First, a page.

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Between Dark & Light

Between Dark & Light

Wollerman | Houstoun

 
 
 
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description

 

Jenny Wollerman (soprano)
Michael Houstoun 
(piano)

Between Darkness and Light is a celebration of 19th and 20th century art-song from two of our finest classical musicians.

This fine album features music from some of the world's most beloved composers, Gabriel Fauré, Sergei Prokofiev, Madeleine Dring, Maurice Ravel, Samuel Barber, Ralph Vaughan Williams, Reynaldo Hahn, Sergei Rachmaninov, Johannes Brahms, André Previn, Richard Strauss, Hugo Wolf and Claude Debussy.
See notes for more information.

 

 

credits

 

RAT-D056 (April, 2015)

This recording was made possible with the support of Victoria University of Wellington

Produced by Kenneth Young
Recorded by Steve Garden at the Adam Concert Room, Victoria University of Wellington
Piano tuning by Michael Ashby
Cover artwork by Sholto Buck, image courtesy of the Wallace Art Trust
Design by UnkleFranc
Printing by Studio Q

 

tracks

 

  Between Darkness and Light

    01  Le Secret (1:59)
          Gabriel Fauré, Op. 23 No. 3 (1881)

    02  Solntse komnatu napolnilo (1:14)
          Sergei Prokofiev, Op. 27 No. 1 (1916)

    03  Pamyat’ o solntse (2:32)
          Sergei Prokofiev, Op. 27 No. 3 (1916)

    04  Holding the Night (3:19)
          Madeleine Dring, from Four Night Songs (1976)

    05  Good Morning Midnight (2:23)
          André Previn, from Three Dickinson Songs (1991)

    06  Sonatine, M.40 i. Modéré (4:39)
          Maurice Ravel (1903 – 1905)

    07  O Boundless, Boundless Evening (2:26)
          Samuel Barber, Op. 45 No. 3 (1972)

    08  Silent Noon (3:34)
          Ralph Vaughan Williams (1903)

    09  Clair de lune (3:00)
          Gabriel Fauré, Op. 46 No. 2 (1887)

    10  L'Heure Exquise (2:10)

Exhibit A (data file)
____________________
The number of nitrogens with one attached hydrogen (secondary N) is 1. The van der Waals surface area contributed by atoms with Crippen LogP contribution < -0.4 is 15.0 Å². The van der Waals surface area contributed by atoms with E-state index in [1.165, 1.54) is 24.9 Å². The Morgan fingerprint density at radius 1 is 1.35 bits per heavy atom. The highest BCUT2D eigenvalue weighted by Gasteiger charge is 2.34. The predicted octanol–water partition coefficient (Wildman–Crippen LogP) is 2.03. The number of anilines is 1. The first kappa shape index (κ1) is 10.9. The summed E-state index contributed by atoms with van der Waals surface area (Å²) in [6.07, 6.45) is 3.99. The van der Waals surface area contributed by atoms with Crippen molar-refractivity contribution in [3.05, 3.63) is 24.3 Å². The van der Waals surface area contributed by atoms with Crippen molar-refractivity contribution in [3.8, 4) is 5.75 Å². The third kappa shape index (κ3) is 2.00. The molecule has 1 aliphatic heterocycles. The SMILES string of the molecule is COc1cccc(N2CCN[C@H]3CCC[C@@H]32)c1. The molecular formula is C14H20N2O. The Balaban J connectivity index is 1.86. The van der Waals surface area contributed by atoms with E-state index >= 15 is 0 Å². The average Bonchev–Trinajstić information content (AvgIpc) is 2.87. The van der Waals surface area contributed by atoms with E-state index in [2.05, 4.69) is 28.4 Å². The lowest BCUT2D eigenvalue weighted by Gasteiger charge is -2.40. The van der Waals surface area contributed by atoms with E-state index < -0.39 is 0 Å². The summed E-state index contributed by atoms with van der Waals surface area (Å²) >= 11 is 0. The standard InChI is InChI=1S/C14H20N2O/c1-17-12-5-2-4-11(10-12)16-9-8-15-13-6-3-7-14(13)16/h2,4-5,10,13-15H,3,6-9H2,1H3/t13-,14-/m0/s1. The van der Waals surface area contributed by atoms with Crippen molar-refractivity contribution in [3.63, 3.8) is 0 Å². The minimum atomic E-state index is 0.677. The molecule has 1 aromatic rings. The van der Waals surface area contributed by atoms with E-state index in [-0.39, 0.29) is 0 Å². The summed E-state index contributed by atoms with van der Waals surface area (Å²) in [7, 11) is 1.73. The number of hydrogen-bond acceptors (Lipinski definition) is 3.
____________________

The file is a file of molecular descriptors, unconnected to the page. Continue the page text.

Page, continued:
Reynaldo Hahn, from Chansons grises (1887 – 1890)

    11  Notshu f’sadu (1:49)
          Sergei Rachmaninov, Op. 38 No. 1 (1916)

    12  Prelude in G-Sharp Minor, Op. 32 No. 12 (2:38)
          Sergei Rachmaninov (1910)

    13  Dein blaues Auge (2:00)
          Johannes Brahms, Op. 59 No. 8 (1873)

    14  En Sourdine (2:58)
          Gabriel Fauré, Op. 58 No. 2 (1891)

    15  Die Nacht (2:33)
          Richard Strauss, Op. 10 No. 3 (1882 – 1883)

    16  In der Fruhe (2:00)
          Hugo Wolf (1888)

    17  Prelude in C Major, Op. 12 No. 7 Harp Prelude (2:20)
          Sergei Prokofiev (1906 – 1913)

    18  Recueillement (4:36)
          Claude Debussy, from Cinq Poèmes de Baudelaire (1889 – 1890)

    19  Morgen! (3:28)
          Richard Strauss, Op. 27 No. 4 (1893 – 1894)

    20  Beim Schlafengehen (4:42)
          Richard Strauss, from Vier Letzte Lieder (1948)

    Total playing time  (56:20)

 

notes

 

Liner notes by Jenny Wollerman
Between darkness and light is where the poet Rabindranath Tagore places ‘the silent meeting of soul with soul … where the infinite prints its kiss on the forehead of the finite.’ In his essay, The World of Personality (1917), Tagore acknowledges the transitory nature of the world and its relational aspect to time and space, heightening my own consciousness of the continuous diurnal cycle that rules our lives and influences our moods: throughout our lives we relentlessly move between the dark and the light.

Le soir, silent noon, boundless evening, die Nacht, a hidden moon, der Frühe, sunlight, clair de lune … such metaphors are the inspiration for many of the most treasured art songs of the 19th and 20th centuries. A desire to explore the affective influence of light on us was my starting point for the concept that became ‘Between Darkness and Light’.